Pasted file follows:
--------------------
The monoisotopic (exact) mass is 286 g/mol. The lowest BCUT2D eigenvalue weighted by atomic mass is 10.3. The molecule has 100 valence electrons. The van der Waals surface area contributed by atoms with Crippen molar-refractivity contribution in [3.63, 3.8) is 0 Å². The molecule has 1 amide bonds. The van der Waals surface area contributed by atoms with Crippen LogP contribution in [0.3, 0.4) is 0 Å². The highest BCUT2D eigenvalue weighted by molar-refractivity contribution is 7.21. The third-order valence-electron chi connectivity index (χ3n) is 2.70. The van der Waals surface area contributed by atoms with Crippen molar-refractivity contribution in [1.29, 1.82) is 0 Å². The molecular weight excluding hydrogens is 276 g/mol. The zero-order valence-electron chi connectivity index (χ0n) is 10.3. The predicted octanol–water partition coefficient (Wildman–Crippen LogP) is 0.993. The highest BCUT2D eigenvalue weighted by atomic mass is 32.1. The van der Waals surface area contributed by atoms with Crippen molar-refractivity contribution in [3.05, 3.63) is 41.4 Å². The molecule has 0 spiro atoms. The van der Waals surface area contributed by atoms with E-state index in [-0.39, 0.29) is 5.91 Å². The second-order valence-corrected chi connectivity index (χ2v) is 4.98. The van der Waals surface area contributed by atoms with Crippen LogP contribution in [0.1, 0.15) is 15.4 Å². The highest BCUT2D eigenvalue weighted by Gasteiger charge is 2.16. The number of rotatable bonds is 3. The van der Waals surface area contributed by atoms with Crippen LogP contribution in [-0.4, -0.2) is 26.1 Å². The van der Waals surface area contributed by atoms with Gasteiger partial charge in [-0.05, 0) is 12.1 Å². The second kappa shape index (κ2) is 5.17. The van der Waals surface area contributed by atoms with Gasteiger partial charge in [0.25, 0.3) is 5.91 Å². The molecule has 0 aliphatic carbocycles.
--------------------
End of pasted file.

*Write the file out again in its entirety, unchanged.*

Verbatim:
The monoisotopic (exact) mass is 286 g/mol. The lowest BCUT2D eigenvalue weighted by atomic mass is 10.3. The molecule has 100 valence electrons. The van der Waals surface area contributed by atoms with Crippen molar-refractivity contribution in [3.63, 3.8) is 0 Å². The molecule has 1 amide bonds. The van der Waals surface area contributed by atoms with Crippen LogP contribution in [0.3, 0.4) is 0 Å². The highest BCUT2D eigenvalue weighted by molar-refractivity contribution is 7.21. The third-order valence-electron chi connectivity index (χ3n) is 2.70. The van der Waals surface area contributed by atoms with Crippen molar-refractivity contribution in [1.29, 1.82) is 0 Å². The molecular weight excluding hydrogens is 276 g/mol. The zero-order valence-electron chi connectivity index (χ0n) is 10.3. The predicted octanol–water partition coefficient (Wildman–Crippen LogP) is 0.993. The highest BCUT2D eigenvalue weighted by atomic mass is 32.1. The van der Waals surface area contributed by atoms with Crippen molar-refractivity contribution in [3.05, 3.63) is 41.4 Å². The molecule has 0 spiro atoms. The van der Waals surface area contributed by atoms with E-state index in [-0.39, 0.29) is 5.91 Å². The second-order valence-corrected chi connectivity index (χ2v) is 4.98. The van der Waals surface area contributed by atoms with Crippen LogP contribution in [0.1, 0.15) is 15.4 Å². The highest BCUT2D eigenvalue weighted by Gasteiger charge is 2.16. The number of rotatable bonds is 3. The van der Waals surface area contributed by atoms with Crippen LogP contribution in [-0.4, -0.2) is 26.1 Å². The van der Waals surface area contributed by atoms with Gasteiger partial charge in [-0.05, 0) is 12.1 Å². The second kappa shape index (κ2) is 5.17. The van der Waals surface area contributed by atoms with Gasteiger partial charge in [0.25, 0.3) is 5.91 Å². The molecule has 0 aliphatic carbocycles.